Liberty Day celebrates town’s patriotism
In 1986, President Ronald Reagan urged the whole nation to celebrate the unveiling of the refurbished Statue of Liberty with patriotic ceremonies. Three men took that call and birthed Liberty Day. Jim Strickland, President of the Chamber of Commerce, Mike Hill, and Olin Higgs, Minister of Music of the First Baptist Church of Columbiana planned the one-day event that ended with a Community Choir singing patriotic music on the courthouse steps followed by fireworks in the courthouse parking lot.
“Only one small catastrophe happened that night,” Strickland said. “One of the sparks from a firework landed on Mayor Buck Falkner’s new Cadillac and burned it.”
At the conclusion of the highly successful, well attended event, the men said, “Let’s do it again next year.”
In 1987, Liberty Day had its first parade, and 23 years later, Liberty Day has grown to a two-day celebration ending with “FIre in the Sky” at SCHS Football Stadium.
Liberty Day this year is June 26-27. Friday night begins at 6 p.m. with Music on Main Street and a Children’s Carnival on Summer Classic Way. Saturday morning the bands begin playing at 9 a.m. along with vendors, arts and crafts, food, a classic cars “Cruise In,” children’s carnival, Hall of Memories at the First Baptist Church, Military displays and Miss Alabama 2009 Liz Cochran and Miss Shelby County 2009 Jessica Andrews signing autographs from 1:30-3:30 p.m. in front of Donald Real Estate on E. College. The Music on Main will end at 3 p.m. and the Liberty Day Parade begins at 3:30 pm.
Leading the parade will be a police car followed by the pride of Columbiana’s Fire Department, the bright, red Engine 45, full of volunteer firefighters throwing out candy with other fire trucks and rescue vehicles following. Our military and veterans are a huge part of the parade, and all invited to march. The National Guard will display a Armored Hum V and five-ton wrecker. Participants will also include beauty queens, churches, the 4-H Goat Club, cowboys, civic clubs, Shelby County High School Band and a Revolutionary War Reenactment Unit (Circa 1775-1783).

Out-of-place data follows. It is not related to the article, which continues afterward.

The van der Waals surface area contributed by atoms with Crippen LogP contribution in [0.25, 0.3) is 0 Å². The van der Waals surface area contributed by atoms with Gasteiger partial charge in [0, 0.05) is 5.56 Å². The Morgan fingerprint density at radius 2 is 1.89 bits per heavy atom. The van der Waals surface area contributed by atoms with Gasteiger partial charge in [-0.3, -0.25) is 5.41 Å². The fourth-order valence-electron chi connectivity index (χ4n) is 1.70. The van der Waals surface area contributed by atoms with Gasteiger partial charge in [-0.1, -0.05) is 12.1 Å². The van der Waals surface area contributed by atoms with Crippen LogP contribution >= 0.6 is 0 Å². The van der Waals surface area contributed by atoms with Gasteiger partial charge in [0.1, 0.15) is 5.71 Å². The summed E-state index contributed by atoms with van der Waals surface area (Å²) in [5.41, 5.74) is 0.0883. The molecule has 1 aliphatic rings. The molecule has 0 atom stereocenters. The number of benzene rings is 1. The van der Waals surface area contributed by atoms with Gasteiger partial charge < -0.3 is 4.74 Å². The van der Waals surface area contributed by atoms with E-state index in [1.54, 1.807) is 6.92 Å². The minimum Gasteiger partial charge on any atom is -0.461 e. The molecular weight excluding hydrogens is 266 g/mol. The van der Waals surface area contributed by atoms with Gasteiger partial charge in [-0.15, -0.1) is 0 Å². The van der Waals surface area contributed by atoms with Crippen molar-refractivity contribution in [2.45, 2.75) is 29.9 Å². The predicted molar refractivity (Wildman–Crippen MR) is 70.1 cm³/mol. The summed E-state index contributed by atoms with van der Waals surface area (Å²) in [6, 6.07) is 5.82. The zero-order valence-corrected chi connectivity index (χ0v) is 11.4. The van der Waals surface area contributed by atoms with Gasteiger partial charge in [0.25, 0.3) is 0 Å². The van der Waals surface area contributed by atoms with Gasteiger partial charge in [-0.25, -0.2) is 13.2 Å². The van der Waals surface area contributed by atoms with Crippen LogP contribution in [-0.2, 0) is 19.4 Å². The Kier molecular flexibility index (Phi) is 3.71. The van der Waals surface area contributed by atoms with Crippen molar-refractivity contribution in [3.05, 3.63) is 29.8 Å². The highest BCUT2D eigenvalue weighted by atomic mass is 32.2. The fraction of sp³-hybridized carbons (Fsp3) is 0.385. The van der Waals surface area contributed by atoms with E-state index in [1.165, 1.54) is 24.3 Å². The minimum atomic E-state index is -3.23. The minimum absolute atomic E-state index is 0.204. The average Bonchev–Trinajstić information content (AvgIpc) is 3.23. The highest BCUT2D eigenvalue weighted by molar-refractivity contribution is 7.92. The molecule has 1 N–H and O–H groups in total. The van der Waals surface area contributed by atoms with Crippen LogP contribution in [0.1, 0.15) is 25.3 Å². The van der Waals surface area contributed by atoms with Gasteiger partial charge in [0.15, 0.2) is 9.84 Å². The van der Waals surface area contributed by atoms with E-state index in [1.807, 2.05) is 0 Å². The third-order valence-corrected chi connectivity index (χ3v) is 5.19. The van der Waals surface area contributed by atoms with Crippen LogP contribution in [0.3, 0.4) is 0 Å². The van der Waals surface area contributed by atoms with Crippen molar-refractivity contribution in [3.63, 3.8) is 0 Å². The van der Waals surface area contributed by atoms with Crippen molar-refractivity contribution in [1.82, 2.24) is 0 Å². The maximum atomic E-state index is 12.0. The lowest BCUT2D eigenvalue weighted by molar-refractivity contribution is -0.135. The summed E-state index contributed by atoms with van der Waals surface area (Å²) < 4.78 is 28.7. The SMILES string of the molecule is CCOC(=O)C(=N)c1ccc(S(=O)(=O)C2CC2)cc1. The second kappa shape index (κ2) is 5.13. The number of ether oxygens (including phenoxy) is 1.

One of the highlights is the Columbiana Culture Club kicking off their year-long 100th Anniversary Celebration with members dressed in 100 years of different fashions. Beverly Hall (1910-1920), Linda Wren (1940-1960), Judy Quick, Karen Sweeney, and Mary McNeillie (1960-1980) will ride on a float with a birthday cake celebrating 100 years. Councilwoman Ouida Mayfield (1920-1940) will ride in a 1939 pickup truck, and Carolyn Knowles (1950) will ride in a 1950s auto.
This year’s Grand Marshal is Harry Atchison, a Columbiana native son born July 5, 1926, in Dr. Chandler’s home on North Main (where the new addition to Columbiana United Methodist stands today) to Bonnie Bearden Atchison and William Franklin Atkinson.
Atchison grew up in the home he lives in now at 311 North Main with his wife, Bonnie, a retired drama teacher from Shelby County High School and Curator of the George Washington Museum.
After attending Columbiana schools, Atchison joined the Navy at age 17 during WWII and served on a LST boat. After his service he joined the L&N Railroad and worked with the coal fire locomotives till his retirement.
The Atchisons moved back to Columbiana in 1977. Mr. A. A. Lauderdale lived in the Atchison home on North Main and wanted it to go back to the original family. After his death, the Atchison’s moved into Harry’s childhood home in 1984.
“Harry is an avid Christian, a man of strong faith, “ said Bonnie.
Atchison is president of the Charles Knowles Senior Men’s Class at First Baptist, which Bonnie describes as the last class you attend before you go to heaven. Whatever Bonnie has been involved in, Harry was there as her help mate, building sets for plays, helping set up art shows, and doing for the community in many ways.
“Harry Atchison is one of Columbiana’s treasures, “ said Mayor Alan Lowe.
Atchison has been in every Liberty Day Parade since its inception. He became Uncle Sam approximately nine years ago after the death of the first Uncle Sam, Erskine Bentley. Uncle Sam riding a tractor has been one of the highlights of the parade for years. This year, the tractor will be driven by his cousin, Richard Atchison, and pulling a trailer filled with all of Atchison’s family, including wife Bonnie dressed as Martha Washington.
The Atchisons have two married sons: Randy and Christine Atchison, Mike and Judy Mason. Riding in the parade with Atchison will be four grandchildren: Lisa Mason Gay, Kendall Mason, Creighton Mason and Wendy Atchison Calvert; and five great-grandchildren Eli and Josh Calvert; Mason Gay; Riley Mason and Story Mason.
Liberty Day will conclude at Shelby County High School Football Stadium at 7 p.m. Bring your blanket and picnic and enjoy Shinbone Ridge Bluegrass.